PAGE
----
The Curriculum:

Key stage 1
Pupils should be taught:
to use a range of materials creatively to design and make products;
to use drawing, painting and sculpture to develop and share their ideas, experiences and imagination;
to develop a wide range of art and design techniques in using colour, pattern, texture, line, shape, form and space;
about the work of a range of artists, craft makers and designers, describing the differences and similarities between different practices and disciplines, and making links to their own work.

Key stage 2
Pupils should be taught to develop their techniques, including their control and their use of materials, with creativity, experimentation and an increasing awareness of different kinds of art, craft and design.
Pupils should be taught:
to create sketch books to record their observations and use them to review and revisit ideas;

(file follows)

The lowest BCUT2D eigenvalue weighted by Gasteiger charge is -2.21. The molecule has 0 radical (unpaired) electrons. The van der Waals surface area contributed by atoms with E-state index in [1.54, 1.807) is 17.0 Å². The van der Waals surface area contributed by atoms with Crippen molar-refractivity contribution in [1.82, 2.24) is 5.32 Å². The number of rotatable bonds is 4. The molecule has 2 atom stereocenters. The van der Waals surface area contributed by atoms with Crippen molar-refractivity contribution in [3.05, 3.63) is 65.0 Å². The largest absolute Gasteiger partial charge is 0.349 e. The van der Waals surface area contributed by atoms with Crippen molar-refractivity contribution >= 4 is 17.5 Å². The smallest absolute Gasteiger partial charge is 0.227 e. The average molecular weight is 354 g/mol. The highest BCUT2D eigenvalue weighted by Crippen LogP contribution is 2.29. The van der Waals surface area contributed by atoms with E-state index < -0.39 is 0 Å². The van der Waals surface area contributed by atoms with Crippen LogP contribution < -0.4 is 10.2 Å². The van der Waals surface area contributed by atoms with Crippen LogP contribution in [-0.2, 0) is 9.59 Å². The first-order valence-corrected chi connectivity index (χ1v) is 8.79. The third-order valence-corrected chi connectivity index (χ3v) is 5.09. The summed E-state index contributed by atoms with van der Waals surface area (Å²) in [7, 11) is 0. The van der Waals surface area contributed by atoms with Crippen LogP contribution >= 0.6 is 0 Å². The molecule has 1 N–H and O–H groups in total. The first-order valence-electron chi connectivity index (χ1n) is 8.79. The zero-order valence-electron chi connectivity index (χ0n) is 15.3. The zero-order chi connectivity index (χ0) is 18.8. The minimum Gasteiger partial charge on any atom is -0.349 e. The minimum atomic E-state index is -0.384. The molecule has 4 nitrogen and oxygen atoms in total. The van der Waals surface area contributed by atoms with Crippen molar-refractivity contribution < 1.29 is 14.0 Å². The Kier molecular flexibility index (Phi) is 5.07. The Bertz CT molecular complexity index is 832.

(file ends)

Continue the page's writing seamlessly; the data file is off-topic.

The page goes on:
to improve their mastery of art and design techniques, including drawing, painting and sculpture with a range of materials [for example, pencil, charcoal, paint, clay] about great artists, architects and designers in history.

Early Years Foundation Stage:

The development of children’s artistic and cultural awareness supports their imagination and creativity. We teach Expressive Art and Design in EYFS as it is important that children have regular opportunities to engage with the arts, enabling them to explore and play with a wide range of media and materials. Pupils are given the opportunity to experiment with colour, design and textures and share their creations with their peers. They are encouraged to safely use and explore a variety of tools and materials, like scissors and paintbrushes, which will help to improve fine motor skills. Helping children to be creative is as much about encouraging attitudes of curiosity and questioning as about skills or techniques. Children notice everything and closely observe the most ordinary things that adults often take for granted. Building on children’s interests can lead to them creating amazing inventions or making marks on paper that represent for them an experience or something they have seen. Encouraging children to choose and use materials and resources in an open-ended way helps them to make choices and to have confidence in their own ideas